|What will happen?||When|
23-26 May 2019
1 November 2019
1 December 2019
European Parliament elections
In a direct vote on 23-26 May, citizens in 27 EU member states will elect 705 MEPs to form the new Parliament for the period 2019-2024. MEPs are elected according to national electoral systems, but these have to observe certain common rules established by EU law such as proportional representation and common provisions on electoral thresholds.
Following the vote, new Political Groups will be formed during the month of June 2019. Each MEP will decide to formally become a member of an EU political group and each group will internally elect its bureau and president. The formation of a new political group requires 25 MEPs from 7 different Member States.
At the first plenary session (2-4 July 2019) MEPs will elect the bureau of the European Parliament (President, 14 Vice-Presidents and 5 Quaestors). The President should be elected by an absolute majority of MEPs.
If no member holds an absolute majority after three ballots, a fourth ballot is held with only the two members holding the highest number of votes on the previous ballot. If there is still a tie following this, the eldest candidate is declared elected.
European Parliament’s Committees will also be set up and their scope defined. During the first Committee meeting (July 2019) the Committees’ Presidents and Vice-Presidents will be elected by the MEPs members of those Committees.
All elected offices in the European Parliament, i.e. President, Vice-President, Quaestor, Committee Chair and Vice-Chair are renewed every two and half years, so once at the start and once half-way through the 5-year legislative term. Current office-holders can be confirmed for a second mandate.
During the month of June 2019 EP political groups are expected to start informal negotiations with the European Council on the next Commission President. The European Council will propose a candidate for this position to the European Parliament, taking into account the results of the Parliamentary elections.
At this stage, it is not certain whether the next Commission President will be the “lead candidate” (“Spitzenkandidat”) appointed by the EU party that wins the most seats in the European Parliament elections.
In a resolution adopted in plenary in February 2018, Parliament warned that it would reject any contender for EU Commission President who is not nominated as the “Spitzenkandidat” by their own EU party ahead of the 2019 EU elections. This was used for the first time in 2014, when the European People’s Party’s lead candidate Jean-Claude Juncker was appointed Commission President.
In contrast, at an informal meeting held on 23 February 2018, the EU 27 Heads of State and Government agreed that that the European Council could not guarantee in advance that it would propose one of the lead candidates for President of the European Commission.
In July, the new Parliament is expected to vote on the candidate proposed by the European Council as new Commission President in its plenary session. If the candidate does not obtain the required majority (half of the MEPs plus one), the European Council has one month to propose a new candidate to the European Parliament.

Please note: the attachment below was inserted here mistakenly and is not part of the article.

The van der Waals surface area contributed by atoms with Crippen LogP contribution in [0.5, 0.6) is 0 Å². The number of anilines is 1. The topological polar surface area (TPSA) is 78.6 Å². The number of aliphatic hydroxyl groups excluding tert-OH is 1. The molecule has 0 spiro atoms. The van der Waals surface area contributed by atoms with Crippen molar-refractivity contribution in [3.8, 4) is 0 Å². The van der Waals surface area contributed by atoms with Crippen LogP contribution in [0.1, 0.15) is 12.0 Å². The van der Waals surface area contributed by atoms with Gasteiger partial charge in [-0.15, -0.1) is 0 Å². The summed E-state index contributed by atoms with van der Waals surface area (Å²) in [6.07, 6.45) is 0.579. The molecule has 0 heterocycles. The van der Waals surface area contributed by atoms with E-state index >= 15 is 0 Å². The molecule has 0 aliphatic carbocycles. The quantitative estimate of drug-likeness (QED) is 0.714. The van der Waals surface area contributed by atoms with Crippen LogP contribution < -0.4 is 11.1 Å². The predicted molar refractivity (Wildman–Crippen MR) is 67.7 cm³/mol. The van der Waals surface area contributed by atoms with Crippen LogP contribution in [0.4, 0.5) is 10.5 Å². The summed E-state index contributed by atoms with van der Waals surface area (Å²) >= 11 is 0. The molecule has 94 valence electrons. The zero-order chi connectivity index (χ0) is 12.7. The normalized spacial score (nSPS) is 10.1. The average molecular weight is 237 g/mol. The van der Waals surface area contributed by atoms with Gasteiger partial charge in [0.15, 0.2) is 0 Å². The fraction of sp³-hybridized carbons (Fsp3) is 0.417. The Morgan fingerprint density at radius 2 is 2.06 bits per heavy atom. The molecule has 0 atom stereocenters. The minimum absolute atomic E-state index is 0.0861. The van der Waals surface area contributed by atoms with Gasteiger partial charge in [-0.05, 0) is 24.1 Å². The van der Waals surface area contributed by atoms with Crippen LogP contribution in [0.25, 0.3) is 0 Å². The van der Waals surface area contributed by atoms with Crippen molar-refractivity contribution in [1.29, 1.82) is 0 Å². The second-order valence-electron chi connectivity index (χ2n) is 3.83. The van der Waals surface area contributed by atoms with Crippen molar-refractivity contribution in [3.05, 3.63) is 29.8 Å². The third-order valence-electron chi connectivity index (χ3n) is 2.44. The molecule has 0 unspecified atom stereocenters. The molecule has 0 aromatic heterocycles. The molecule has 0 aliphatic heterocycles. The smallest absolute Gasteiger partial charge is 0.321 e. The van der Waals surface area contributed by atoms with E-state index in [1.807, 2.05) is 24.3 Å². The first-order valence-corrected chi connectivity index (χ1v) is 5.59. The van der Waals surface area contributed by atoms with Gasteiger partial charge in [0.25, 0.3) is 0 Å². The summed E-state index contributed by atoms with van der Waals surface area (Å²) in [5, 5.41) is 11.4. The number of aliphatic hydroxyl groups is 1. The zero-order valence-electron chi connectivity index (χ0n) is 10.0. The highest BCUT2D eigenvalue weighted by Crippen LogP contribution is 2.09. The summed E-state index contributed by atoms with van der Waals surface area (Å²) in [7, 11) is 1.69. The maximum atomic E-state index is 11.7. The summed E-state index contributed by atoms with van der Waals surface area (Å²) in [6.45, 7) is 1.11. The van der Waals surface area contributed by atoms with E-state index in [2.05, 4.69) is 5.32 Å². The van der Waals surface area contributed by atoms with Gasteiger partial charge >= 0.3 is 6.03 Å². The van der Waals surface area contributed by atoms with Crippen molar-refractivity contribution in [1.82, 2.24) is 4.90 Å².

The approved candidate will then choose Vice Presidents and Commissioners based on the recommendation from Member States. Given the position of the High Representative for Foreign Affairs and Security Policy as a Vice-President of the Commission, the choice of a new High Representative will necessarily have to be made in conjunction with the selection of the other Commissioners.
In September, European Parliament’s Committees will organise a hearing of each commissioner-candidate responsible for their policy area(s). During these hearings, the candidates will explain their political priorities and answer MEPs questions.
The European Parliament must vote on the approval of the Commission as a whole. Therefore, it can threaten to veto the entire Commission if one or more candidates are not deemed suitable.
After the entire the Commission has been approved by the Parliament, they are formally appointed by the European Council, acting by a qualified majority. This is expected to take place in October, so that the new Commission can take office on 1 November.
The appointment of the Commission will be followed by the appointment of the new President of the European Council.
The European Council defines the European Union’s overall political direction and priorities. The President of the European Council chairs the European Council meetings and ensures the preparation and continuity of the work of the European Council in cooperation with the President of the Commission and the Member States.
The President is appointed by qualified majority of the members of the European Council, for a period of two and half years renewable once. The appointment of the President is expected to take place between the months of October and November 2019.
The newly appointed European Council President will officially take office on 1 December 2019.